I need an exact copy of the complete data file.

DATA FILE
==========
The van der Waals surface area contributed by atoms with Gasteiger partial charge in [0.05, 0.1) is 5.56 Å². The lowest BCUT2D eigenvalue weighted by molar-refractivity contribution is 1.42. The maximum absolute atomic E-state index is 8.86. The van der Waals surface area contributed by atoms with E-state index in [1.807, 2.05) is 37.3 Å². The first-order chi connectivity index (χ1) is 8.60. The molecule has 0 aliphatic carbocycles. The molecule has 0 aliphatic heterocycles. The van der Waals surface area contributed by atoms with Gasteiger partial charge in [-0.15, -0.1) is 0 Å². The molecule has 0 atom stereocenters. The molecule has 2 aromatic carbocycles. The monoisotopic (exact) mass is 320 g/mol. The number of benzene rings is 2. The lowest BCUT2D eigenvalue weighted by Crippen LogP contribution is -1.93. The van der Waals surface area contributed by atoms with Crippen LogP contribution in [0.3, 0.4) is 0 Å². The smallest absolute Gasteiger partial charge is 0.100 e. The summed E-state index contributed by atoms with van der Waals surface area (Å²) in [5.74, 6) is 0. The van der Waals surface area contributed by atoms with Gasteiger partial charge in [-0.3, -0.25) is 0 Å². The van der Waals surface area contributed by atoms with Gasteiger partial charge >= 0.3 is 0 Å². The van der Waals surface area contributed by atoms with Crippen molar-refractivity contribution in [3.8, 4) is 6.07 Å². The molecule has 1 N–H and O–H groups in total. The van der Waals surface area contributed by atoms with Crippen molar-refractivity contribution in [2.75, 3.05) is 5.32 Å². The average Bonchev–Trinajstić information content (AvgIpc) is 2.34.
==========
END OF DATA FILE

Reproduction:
The van der Waals surface area contributed by atoms with Gasteiger partial charge in [0.05, 0.1) is 5.56 Å². The lowest BCUT2D eigenvalue weighted by molar-refractivity contribution is 1.42. The maximum absolute atomic E-state index is 8.86. The van der Waals surface area contributed by atoms with E-state index in [1.807, 2.05) is 37.3 Å². The first-order chi connectivity index (χ1) is 8.60. The molecule has 0 aliphatic carbocycles. The molecule has 0 aliphatic heterocycles. The van der Waals surface area contributed by atoms with Gasteiger partial charge in [-0.15, -0.1) is 0 Å². The molecule has 0 atom stereocenters. The molecule has 2 aromatic carbocycles. The monoisotopic (exact) mass is 320 g/mol. The number of benzene rings is 2. The lowest BCUT2D eigenvalue weighted by Crippen LogP contribution is -1.93. The van der Waals surface area contributed by atoms with Crippen LogP contribution in [0.3, 0.4) is 0 Å². The smallest absolute Gasteiger partial charge is 0.100 e. The summed E-state index contributed by atoms with van der Waals surface area (Å²) in [5.74, 6) is 0. The van der Waals surface area contributed by atoms with Gasteiger partial charge in [-0.3, -0.25) is 0 Å². The van der Waals surface area contributed by atoms with Gasteiger partial charge >= 0.3 is 0 Å². The van der Waals surface area contributed by atoms with Crippen molar-refractivity contribution in [3.8, 4) is 6.07 Å². The molecule has 1 N–H and O–H groups in total. The van der Waals surface area contributed by atoms with Crippen molar-refractivity contribution in [2.75, 3.05) is 5.32 Å². The average Bonchev–Trinajstić information content (AvgIpc) is 2.34.